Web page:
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House nixes district for failing schools


Jeff Amy/The Associated Press



JACKSON -- Fears about loss of local control and more charter schools led Mississippi House members Wednesday to reject a plan for a separate statewide school district to take over individual failing schools. 


Representatives voted 60-55 to send House Bill 502 back to the Education Committee. Nine Republicans joined with 51 Democrats in a vote that killed the measure. 


The overall idea may not be dead, though. A similar bill awaits consideration in the Senate. 


House Bill 502 would have created an "Achievement School District" to take over schools that score an "F'' on the state's rating system two years in a row. The proposal would've created a separate school board consisting of three appointees by the governor, three by the lieutenant governor and one by the state superintendent of education. 


"Obviously, something is not working in Mississippi. We need another way to do it," said Rep. Charles Busby, R-Pascagoula, who handled the bill before the full House. 


In fall 2013, Mississippi had 51 individual schools that were rated "F'' for two years in a row.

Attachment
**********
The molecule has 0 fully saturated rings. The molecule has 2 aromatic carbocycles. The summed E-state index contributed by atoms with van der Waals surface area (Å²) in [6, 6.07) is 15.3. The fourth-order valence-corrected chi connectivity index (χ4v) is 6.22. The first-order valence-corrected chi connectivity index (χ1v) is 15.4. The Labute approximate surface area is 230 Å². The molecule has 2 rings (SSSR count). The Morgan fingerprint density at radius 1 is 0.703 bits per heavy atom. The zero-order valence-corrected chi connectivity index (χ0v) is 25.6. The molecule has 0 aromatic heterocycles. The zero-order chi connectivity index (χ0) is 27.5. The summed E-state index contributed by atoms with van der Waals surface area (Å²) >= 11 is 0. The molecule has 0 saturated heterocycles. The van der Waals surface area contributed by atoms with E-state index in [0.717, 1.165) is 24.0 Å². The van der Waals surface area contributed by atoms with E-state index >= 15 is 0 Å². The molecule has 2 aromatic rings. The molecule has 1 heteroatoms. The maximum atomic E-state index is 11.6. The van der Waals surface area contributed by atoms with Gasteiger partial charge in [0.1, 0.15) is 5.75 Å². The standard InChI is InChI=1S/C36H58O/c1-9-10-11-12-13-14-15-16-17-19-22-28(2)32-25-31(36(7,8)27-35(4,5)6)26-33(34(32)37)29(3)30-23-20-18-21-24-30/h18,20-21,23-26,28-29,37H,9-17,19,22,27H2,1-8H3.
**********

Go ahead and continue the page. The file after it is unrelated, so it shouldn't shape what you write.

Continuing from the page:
The structure would mirror districts set up in Louisiana and Tennessee to try to improve schools. Like the Mississippi Senate bill, those states don't have separate boards for their districts, entrusting oversight to their state departments of education. 


Opponents objected to the district's power to take schools from local control for indefinite periods of time, even as districts would be sending property taxes to the achievement district to pay for the schools. 


"This super-district takes away a school forever. Forever," said Rep. Ed Blackmon, D-Canton. 


Critics also objected to the possibility that the achievement board could hire charter school operators to run schools. 


"You're just going to give away your local schools to people you have not seen or heard from, yet and they're going to have different goals than the local community," Blackmon said. 


The bill was prompted by the need to modify a different state law that requires the state Department of Education to take over any school that gets an "F'' rating three years in a row. The department determined that legally, it could not take single schools from districts, only taking over whole districts. State officials said they didn't have the capacity to take over what could be a large number of the state's 151 districts. 





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